- There are not enough nutritionists in the country. The new University of Zambia undergraduate degree in nutrition has been going for a few years now and if the sharp questions the students asked me during my public lecture (power points here) is anything to go by, the course seems to be a great success. A Master’s programme is in the works, and Hilary Powers (of the Geissler and Powers authoritative textbook fame) has been seconded to the University for 2015. Nutrition cannot be scaled up without qualified and trained people to do it.
- The Government is more focused than ever on nutrition, with a new food and nutrition Act in progress, the strengthening of the National Food and Nutrition Commission, and some progress towards the Nutrition 4 Growth Commitments. The Vice President wrote the foreword to the report, attended the launch and invited us to meet with him the next day for a discussion about nutrition.
- A social cash transfer programme is about to be launched nationwide. The programme is not only targeted to those households with children under the age of 5 or 2 (too difficult politically to give cash to some poor households and ignore other equally poor households in the community) nevertheless an early pilot evaluation (summarised in our Report) found that the cash transfers do improve diet diversity for the household when mothers have higher levels of education. It would be good if some conditionalities were tried (cash if children are immunized, clinic check ups are undertaken, or classes in improved infant and young child feeding practices were attended)
- The Ministry of Agriculture has a unit dedicated to nutrition, and there are plenty of ideas about how nutrition can become more nutrition sensitive, whether reducing aflatoxins in maize or improving the attractiveness of fish farming as a sustainable business.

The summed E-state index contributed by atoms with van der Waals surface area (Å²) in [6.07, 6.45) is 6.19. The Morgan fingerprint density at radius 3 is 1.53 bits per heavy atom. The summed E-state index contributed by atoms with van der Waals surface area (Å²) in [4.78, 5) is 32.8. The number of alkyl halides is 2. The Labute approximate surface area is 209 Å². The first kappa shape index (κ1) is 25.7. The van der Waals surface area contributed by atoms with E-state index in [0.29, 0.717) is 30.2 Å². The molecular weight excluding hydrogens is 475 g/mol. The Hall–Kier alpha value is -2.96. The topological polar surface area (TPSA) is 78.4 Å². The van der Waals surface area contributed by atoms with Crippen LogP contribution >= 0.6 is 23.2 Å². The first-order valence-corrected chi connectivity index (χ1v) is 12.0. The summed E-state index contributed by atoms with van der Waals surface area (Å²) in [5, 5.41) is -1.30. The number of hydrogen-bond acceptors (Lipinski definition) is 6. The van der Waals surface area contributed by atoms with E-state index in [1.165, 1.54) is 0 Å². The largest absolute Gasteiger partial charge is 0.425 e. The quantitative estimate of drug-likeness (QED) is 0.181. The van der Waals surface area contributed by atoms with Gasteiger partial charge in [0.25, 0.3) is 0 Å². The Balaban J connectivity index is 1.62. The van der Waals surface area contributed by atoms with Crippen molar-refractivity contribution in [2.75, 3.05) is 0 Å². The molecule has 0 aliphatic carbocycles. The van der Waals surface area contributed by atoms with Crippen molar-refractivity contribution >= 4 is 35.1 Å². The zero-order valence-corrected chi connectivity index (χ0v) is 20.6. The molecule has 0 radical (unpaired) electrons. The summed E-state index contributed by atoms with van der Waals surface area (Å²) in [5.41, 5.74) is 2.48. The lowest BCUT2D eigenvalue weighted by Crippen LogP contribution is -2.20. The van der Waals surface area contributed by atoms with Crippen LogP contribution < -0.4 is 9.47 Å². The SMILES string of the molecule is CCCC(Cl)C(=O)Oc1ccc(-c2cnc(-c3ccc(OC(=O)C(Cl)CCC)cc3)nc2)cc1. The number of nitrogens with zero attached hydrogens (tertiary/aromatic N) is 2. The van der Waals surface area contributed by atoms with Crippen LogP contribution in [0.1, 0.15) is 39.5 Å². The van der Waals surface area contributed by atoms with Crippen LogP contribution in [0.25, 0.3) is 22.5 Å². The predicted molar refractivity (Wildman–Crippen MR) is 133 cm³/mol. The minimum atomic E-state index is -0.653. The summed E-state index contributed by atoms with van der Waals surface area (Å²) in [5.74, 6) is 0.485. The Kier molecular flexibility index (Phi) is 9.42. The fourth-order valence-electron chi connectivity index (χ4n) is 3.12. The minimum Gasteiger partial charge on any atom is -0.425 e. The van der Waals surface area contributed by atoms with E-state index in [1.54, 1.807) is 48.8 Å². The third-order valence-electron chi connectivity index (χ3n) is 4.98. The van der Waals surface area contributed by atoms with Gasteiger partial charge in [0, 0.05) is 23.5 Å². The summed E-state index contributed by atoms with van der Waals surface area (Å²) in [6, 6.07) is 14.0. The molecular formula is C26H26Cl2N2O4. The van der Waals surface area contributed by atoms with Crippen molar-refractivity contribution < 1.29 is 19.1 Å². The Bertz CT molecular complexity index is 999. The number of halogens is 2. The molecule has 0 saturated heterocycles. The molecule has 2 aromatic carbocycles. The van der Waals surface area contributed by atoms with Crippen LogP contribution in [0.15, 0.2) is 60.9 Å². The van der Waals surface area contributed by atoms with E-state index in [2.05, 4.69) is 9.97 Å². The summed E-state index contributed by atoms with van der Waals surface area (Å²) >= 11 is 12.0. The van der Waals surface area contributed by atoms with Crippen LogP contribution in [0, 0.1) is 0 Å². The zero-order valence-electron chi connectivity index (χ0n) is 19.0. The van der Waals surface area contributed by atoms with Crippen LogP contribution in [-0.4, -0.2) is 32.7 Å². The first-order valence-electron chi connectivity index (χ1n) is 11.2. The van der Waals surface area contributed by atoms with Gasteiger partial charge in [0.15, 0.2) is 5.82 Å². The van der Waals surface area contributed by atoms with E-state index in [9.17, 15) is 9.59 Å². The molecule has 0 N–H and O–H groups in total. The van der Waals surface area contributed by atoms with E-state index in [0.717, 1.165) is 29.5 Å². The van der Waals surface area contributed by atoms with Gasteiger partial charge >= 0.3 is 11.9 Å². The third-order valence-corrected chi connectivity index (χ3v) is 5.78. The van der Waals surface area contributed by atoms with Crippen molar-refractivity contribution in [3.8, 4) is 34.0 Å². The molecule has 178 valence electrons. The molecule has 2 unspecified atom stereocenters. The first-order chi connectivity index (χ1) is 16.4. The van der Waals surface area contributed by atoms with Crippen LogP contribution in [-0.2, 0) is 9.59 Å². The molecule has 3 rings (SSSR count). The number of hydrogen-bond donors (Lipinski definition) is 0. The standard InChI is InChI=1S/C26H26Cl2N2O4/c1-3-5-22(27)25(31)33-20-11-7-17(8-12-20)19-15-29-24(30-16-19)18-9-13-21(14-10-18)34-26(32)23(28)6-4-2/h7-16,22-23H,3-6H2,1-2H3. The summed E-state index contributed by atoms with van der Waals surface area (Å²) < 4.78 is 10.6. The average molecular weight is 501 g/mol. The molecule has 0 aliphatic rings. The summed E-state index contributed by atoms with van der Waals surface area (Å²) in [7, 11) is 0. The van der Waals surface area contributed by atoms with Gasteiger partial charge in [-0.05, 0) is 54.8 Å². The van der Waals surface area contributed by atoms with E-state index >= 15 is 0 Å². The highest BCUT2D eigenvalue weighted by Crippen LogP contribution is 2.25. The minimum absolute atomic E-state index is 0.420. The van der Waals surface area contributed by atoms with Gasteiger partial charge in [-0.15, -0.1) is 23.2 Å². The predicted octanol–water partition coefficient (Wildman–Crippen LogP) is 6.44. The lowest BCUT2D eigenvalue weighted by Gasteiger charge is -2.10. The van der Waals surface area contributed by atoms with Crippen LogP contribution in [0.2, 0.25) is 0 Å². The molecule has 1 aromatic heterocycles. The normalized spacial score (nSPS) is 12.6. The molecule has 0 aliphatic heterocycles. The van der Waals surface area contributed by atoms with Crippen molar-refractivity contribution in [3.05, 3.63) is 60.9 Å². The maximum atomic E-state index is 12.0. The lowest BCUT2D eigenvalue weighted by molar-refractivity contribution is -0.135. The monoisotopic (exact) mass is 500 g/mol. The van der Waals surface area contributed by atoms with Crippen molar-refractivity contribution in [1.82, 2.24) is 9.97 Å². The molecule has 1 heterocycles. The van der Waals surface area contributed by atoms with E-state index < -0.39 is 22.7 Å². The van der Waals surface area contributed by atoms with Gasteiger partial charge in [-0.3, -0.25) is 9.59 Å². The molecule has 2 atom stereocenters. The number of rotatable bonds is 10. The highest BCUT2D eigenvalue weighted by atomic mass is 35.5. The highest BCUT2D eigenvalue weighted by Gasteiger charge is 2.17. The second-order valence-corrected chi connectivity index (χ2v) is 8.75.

- The international development partners are investing in nutrition actions, including funding nutrition plans of action in 14 districts, building capacity at the frontlines, and in the universities, with great leadership from Silke Seco Grutz and others.
- Civil society is more and more mobilized, strategic and organized. The CSO SUN Alliance is doing a great job, with great leadership from William Chilufya. For example, they are the ones who estimated the expenditures to nutrition by ploughing through the 2500 page budget document.
- A small but growing group of Parliamentarians are deeply committed to nutrition improvement and there is a public commitment from one of them about getting them organized into a committee, group or caucus, much as in the UK with the influential Select Committee on International Development and the All Party Parliamentary Group on Agriculture and Food for Development
- Some prominent broadcasters are deeply concerned about malnutrition. While I was there I was interviewed by the state broadcasting agency, ZNBC.